Flying Trilobite Gallery *** Flying Trilobite Reproduction Shop ***

Quick glance: Venter & Dawkins

A quick glance at two of the (hopefully) six portraits I'm doing for my drawing class at York U.

Left, J. Craig Venter, right, Richard Dawkins. Click-y to enlarge-y.
I'm thinking about calling the series, "Lights". I'm planning next to do Jane Goodall, Rosalind Franklin, Eugenie Scott and mmmmaaaybe, Carl Sagan.

Quality is somewhat sacrificed for time, but I suppose they're passable.

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Original artwork on The Flying Trilobite Copyright to Glendon Mellow
under Creative Commons Licence.

Flying Trilobite Gallery *** Flying Trilobite Reproduction Shop ***

Art Monday: science vocabulary = better art

Today in keeping with the general discussion of evolution culture (see Goldstein's article) and evopunk (see badass Renaissance Oaf) I thought I would re-post a piece I originally wrote for Alternate Reality Existence back in May.

(The painting Symbiosis was at one time, my personal benchmark as a painting so I threw it in there.)

- - - -
An Increase In Our Allegorical Vocabulary


Realism in painting has a long history, from the linear narratives of the ancient world to the shattered realities of the Twentieth Century. For the lay-gallery-goer, the artwork of the Renaissance Masters, Symbolists, and the Surrealists captures the viewer's gaze through the feat of technical ability. Immediately recognizable figures surrounded by unfamiliar objects help the viewer to enter the unusual world by connecting through the shared human experience.


In my own painting, this is the sort of challenge I place in front of myself. The recognizable objects are the hook: the less-familiar organisms are the mystery that invites people to look further. Science, paleontology and biology have always figured into my work. The natural world is full of a staggering variety of forms to challenge a representational artist.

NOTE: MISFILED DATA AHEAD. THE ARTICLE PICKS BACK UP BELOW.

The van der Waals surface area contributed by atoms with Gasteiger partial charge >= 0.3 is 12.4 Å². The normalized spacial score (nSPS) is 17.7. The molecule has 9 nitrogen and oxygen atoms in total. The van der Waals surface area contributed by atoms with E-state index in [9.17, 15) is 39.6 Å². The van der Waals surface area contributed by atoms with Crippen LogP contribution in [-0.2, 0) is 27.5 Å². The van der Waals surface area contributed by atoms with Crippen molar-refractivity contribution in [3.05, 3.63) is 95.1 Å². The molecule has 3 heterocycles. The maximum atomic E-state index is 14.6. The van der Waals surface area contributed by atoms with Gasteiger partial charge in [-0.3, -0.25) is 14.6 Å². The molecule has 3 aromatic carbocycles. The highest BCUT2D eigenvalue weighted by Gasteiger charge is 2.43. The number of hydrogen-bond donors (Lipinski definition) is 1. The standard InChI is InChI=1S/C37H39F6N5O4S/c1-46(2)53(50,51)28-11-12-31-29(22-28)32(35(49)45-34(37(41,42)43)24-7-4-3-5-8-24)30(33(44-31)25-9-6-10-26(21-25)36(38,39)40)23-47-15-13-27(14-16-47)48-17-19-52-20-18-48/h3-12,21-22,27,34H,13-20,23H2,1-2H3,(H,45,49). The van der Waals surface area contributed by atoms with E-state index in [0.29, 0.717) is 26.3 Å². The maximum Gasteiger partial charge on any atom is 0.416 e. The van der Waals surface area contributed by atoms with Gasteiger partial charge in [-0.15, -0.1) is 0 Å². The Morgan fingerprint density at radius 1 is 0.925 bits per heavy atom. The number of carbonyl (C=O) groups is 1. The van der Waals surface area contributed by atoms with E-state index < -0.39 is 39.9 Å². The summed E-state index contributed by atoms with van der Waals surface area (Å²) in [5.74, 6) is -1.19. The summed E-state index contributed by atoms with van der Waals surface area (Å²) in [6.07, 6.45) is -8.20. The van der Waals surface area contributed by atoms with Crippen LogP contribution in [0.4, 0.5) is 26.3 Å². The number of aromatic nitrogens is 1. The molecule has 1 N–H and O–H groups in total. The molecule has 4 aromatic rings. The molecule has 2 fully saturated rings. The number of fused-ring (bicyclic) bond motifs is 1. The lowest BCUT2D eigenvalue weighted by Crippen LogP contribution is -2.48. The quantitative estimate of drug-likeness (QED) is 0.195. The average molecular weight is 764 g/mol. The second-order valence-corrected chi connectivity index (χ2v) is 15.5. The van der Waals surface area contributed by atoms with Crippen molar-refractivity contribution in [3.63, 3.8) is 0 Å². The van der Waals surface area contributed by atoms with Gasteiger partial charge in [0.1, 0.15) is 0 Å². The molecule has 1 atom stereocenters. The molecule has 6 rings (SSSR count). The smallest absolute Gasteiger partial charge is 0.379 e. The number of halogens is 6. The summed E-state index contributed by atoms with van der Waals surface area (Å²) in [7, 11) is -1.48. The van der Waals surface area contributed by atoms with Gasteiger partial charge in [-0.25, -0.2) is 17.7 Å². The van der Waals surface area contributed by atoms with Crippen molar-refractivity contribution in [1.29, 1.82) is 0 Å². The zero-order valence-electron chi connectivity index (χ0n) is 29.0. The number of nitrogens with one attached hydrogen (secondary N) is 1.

About a dozen years ago, I had a gallery show that encouraged me to pursue this path with renewed vigor. This oil painting, entitled Symbiosis, was garnering a fair bit of attention from friends and visitors attending the show's opening. A coffee-shop colleague and zoology-major stopped me and asked, "Ok -if this makes no sense to you, forget it- but is that a tardigrade?" I smiled and replied that it was, and she grinned, "Oh I could tell. They have those distinctive hooked feet!"

That was inspiring. Art for scientists who get it. Symbiosis, about the microbes in our ecosystem and in our guts. In these scientifically exciting times, why not stretch the public perception and appeal to everyone's curiosity? Why not delight scientists in their myriad disciplines?


When Richard Dawkins' The God Delusion debuted, I was excited, having enjoyed his previous books. In it, he held a challenge for every artist. If you are interested in science -atheist, agnostic, Bright, or not- take the time to consider this artistic call-to-arms:


"If history had worked out differently, and Michelangelo had been commissioned to paint a ceiling for a giant Museum of Science, mightn't he have produced something at least as inspirational as as the Sistine Chapel? How sad that we shall never hear Beethoven's Mesozoic Symphony, or Mozart's opera The Expanding Universe."
(Richard Dawkins, The God Delusion, p 86-87)

Will we see a scientifically-inspired artistic genius of that stature this century? It is my sincere hope that we we will. The world deserves to be that inspired, and to experience the wonder scientists engage in our universe.


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Original artwork on The Flying Trilobite Copyright to Glendon Mellow
under Creative Commons Licence.

Flying Trilobite Gallery
*** Flying Trilobite Reproduction Shop ***

Calendar peeky-peep

Here's some more peeks at The Flying Trilobite 2009 Calendar.

March.
This is the original Mythical Flying Trilobite Fossil painted on shale. There should be a new one gracing my blog banner early in the New Year.

May.

June.


The calendar is available by clicking on the back-cover image in my sidebar, any of the images above, or by clicking here.

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All original artwork on The Flying Trilobite Copyright to Glendon Mellow. The contents of this blog are under a Creative Commons Licence. See sidebar for details.